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December 14. 2014 8:50PM

Other lessons from the fair — managing conflict


 


BOB BATCHELER 

I love the Deerfield Fair! Funnel cakes, lobster rolls and bacon on a stick! What’s not to love! Plus I found a great metaphor to illustrate some of the ways in which people respond to change in last month’s column.

I was fascinated by two other events at the fair — the tractor pull and the demolition derby — which also provide rich metaphors for how organizations deal with conflict.

In the tractor pull, competitors driving trucks or tractors pull very heavy sleds as far as they can. As they pull the sled, the mechanics of the sled cause the effort to increase. The winner is the competitor in each class who pulls the heaviest sled the longest distance.

In the demolition derby, the competitors warily circle one another in cars destined for the scrap heap, trying to disable the other competitors’ cars by deliberately ramming them. The last car still running is declared the winner.

So how does this relate to managing conflict within a high-growth business?

Conflict must be managed proactively

The most important part of managing conflict is the establishment of a collaborative culture and alignment around positive core values. Note that when conflict arises, it is too late to establish these values; they must already be in place through long, patient effort. In both the tractor pull and demolition derby, there has to be agreement around the rules and objectives before the event begins.

Conflict is essential

A collaborative culture does NOT mean that conflict does not arise. Conflict is the arena in which ideas are tested and refined. A collaborative culture puts boundaries on conflict in that it must never become personal. In a demolition derby, it is against the rules to aim for the other drivers’ door!

Conflict is just one tool by which a collaborative culture tests ideas and arrives at a better solution by which the entire team achieves more. In the tractor pull, drivers can measure themselves against their past performance, as well as other competitors, driving everyone to achieve more.

Without conflict, a team is prone to groupthink, where very few new ideas are generated and the ones that do arise are not thoroughly examined or tested. Without any conflict, a team would be like a demolition derby in which everyone just seeks to avoid getting hit. Nothing really happens until somebody slams into someone else!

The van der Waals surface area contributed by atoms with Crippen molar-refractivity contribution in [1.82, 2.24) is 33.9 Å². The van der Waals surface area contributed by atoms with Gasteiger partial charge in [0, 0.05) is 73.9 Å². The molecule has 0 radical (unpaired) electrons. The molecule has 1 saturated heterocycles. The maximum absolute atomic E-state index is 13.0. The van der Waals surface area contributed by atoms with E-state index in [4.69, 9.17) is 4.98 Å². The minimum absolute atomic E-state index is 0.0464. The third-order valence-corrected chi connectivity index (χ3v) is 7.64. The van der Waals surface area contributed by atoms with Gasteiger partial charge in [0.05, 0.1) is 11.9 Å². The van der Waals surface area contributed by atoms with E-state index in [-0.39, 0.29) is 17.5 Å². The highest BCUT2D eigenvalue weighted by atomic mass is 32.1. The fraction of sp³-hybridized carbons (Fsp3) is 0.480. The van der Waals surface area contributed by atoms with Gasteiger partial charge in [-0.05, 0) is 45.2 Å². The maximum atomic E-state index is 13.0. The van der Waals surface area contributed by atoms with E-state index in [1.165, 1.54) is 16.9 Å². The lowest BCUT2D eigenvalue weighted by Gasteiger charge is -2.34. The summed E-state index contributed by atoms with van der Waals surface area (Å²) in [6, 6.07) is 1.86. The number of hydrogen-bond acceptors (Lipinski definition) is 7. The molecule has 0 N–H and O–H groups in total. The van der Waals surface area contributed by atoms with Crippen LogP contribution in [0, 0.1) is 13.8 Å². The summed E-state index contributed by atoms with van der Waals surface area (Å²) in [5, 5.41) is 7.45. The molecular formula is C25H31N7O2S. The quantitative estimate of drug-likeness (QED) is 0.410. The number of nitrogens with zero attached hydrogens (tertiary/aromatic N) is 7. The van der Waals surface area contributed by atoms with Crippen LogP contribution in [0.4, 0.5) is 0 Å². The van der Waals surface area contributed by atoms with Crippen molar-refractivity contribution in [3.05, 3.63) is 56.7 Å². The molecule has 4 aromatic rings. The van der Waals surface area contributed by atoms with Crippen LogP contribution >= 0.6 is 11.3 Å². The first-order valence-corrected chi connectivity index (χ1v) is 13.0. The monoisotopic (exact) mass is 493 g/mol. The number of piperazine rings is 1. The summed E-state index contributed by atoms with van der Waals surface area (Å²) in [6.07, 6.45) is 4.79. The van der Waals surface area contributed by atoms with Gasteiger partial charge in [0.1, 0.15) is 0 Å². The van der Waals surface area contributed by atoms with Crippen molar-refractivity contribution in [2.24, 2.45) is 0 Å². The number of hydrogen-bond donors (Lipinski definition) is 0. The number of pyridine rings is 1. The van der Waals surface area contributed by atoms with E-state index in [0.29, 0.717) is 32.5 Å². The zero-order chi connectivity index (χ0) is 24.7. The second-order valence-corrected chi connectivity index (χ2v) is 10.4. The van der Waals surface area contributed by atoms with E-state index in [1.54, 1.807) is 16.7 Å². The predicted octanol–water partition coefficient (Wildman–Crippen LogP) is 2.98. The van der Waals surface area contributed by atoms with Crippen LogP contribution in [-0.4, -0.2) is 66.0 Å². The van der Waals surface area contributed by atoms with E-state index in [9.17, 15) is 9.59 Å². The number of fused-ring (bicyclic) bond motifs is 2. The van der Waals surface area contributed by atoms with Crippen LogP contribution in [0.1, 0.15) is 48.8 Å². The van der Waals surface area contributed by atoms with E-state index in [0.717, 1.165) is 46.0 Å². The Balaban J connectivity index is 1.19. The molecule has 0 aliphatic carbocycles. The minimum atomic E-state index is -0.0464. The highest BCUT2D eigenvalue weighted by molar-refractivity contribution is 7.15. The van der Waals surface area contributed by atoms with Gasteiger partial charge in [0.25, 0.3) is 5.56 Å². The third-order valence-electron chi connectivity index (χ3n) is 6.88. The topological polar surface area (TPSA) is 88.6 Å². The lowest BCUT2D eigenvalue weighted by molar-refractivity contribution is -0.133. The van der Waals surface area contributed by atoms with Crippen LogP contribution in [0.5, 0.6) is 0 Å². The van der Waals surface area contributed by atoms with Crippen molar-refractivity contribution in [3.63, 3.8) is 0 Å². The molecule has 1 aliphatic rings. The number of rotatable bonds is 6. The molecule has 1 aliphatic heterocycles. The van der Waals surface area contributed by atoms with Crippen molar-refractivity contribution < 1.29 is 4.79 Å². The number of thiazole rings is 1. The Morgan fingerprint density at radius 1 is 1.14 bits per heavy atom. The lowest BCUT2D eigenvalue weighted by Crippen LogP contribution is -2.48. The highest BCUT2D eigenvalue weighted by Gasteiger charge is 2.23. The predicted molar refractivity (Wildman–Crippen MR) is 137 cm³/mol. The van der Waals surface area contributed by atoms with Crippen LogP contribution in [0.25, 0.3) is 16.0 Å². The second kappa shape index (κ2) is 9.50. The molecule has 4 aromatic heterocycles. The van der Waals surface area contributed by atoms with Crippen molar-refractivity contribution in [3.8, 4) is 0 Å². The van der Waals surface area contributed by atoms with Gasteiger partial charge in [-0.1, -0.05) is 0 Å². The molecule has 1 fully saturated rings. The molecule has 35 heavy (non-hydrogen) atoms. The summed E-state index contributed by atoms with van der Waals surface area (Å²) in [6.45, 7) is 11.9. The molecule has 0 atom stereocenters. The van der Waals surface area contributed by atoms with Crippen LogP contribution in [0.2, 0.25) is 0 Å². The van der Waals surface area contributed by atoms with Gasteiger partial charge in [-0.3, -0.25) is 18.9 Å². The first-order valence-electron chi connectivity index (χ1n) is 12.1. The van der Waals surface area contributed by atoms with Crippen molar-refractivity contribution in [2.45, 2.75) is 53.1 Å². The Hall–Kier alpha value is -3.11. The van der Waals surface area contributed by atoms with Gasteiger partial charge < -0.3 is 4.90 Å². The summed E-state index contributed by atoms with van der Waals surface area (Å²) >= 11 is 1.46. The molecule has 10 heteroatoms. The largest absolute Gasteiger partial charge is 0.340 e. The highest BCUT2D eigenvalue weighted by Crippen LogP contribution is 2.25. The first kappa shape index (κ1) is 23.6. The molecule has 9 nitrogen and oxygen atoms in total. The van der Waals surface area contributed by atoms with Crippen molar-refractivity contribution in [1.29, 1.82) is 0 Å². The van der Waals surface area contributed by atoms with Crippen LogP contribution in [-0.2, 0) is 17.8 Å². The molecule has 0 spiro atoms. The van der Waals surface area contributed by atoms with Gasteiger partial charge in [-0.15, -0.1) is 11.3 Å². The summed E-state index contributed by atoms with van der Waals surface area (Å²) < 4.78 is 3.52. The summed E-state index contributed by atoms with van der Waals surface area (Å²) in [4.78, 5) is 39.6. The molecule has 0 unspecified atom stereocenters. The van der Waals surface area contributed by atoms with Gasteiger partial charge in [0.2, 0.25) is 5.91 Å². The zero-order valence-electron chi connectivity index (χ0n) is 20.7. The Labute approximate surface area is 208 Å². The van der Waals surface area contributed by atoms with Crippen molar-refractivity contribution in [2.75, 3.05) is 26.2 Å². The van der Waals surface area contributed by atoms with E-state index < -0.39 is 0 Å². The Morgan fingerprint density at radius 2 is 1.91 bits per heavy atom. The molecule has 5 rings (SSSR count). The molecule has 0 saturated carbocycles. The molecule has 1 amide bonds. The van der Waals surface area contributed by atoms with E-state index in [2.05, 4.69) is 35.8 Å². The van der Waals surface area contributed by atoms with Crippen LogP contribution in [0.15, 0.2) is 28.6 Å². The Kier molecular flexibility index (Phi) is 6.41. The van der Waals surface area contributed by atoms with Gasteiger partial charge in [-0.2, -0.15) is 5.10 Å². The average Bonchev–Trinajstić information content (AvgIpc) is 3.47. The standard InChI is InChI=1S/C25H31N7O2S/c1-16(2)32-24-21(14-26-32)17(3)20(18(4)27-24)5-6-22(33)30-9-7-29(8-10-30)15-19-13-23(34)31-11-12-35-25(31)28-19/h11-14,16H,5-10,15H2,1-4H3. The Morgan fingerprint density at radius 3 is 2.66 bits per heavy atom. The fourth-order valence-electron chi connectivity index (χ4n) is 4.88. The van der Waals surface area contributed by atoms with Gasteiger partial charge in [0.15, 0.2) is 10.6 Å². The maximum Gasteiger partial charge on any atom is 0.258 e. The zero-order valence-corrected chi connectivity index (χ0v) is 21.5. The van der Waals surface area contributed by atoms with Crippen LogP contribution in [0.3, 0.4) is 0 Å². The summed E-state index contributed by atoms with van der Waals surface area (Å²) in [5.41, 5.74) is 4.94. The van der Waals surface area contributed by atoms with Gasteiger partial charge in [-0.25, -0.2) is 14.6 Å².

Conflict can be toxic

In the absence of positive core values and a collaborative culture, conflict can degrade into a dog-eat-dog competitive effort, where one person or group wins at the expense of all the others. There is no sense of the group — and each of the participants — all achieving more.

It begins to look an awful lot like the demolition derby, where one person or group wins and everyone else loses, generating a lot of noise and chaos, but at the end of the day, there’s just a lot of going around in circles, a bunch of banged up scrap metal, and one lone victor hobbling around the arena.

A final observation about conflict

One of my greatest sources of pride about Newforma is that we have an incredible team of smart, extraordinarily capable people at every level who are strongly aligned around a shared set of core values. That serves us very well in most of the decisions we have to make.

Occasionally, however, we are faced with an important decision on which key stakeholders just cannot come to agreement. If I sense that positions are beginning to harden and we are crossing over to unproductive conflict, I have learned to push the team to seek alternate solutions.

If smart, open-minded people, united by a common desire to do the right thing, cannot come to agreement, it tells me that we still have not found the optimal course of action. In every case, when we have stepped back from any potentially entrenched positions and sought alternate solutions, we have always come to a better solution. The options are rarely binary; find a better path!

Who knows? Maybe the path to greater satisfaction and achievement is to give up the tractor pull and the demolition derby, and take up drag racing!

I look forward to hearing from you about this article. Please contact me directly at babatcheler@newforma.com.

Bob Batcheler is executive vice president of strategy and a co-founder of Newforma (newforma.com), a Manchester-based developer of project information management software for architects, engineers, builders and facility owners. A civil engineer, Batcheler previously worked at Softdesk and Autodesk. Batcheler and two of his partners were recognized by the New Hampshire High Tech Council as the 2014 Entrepreneurs of the Year.


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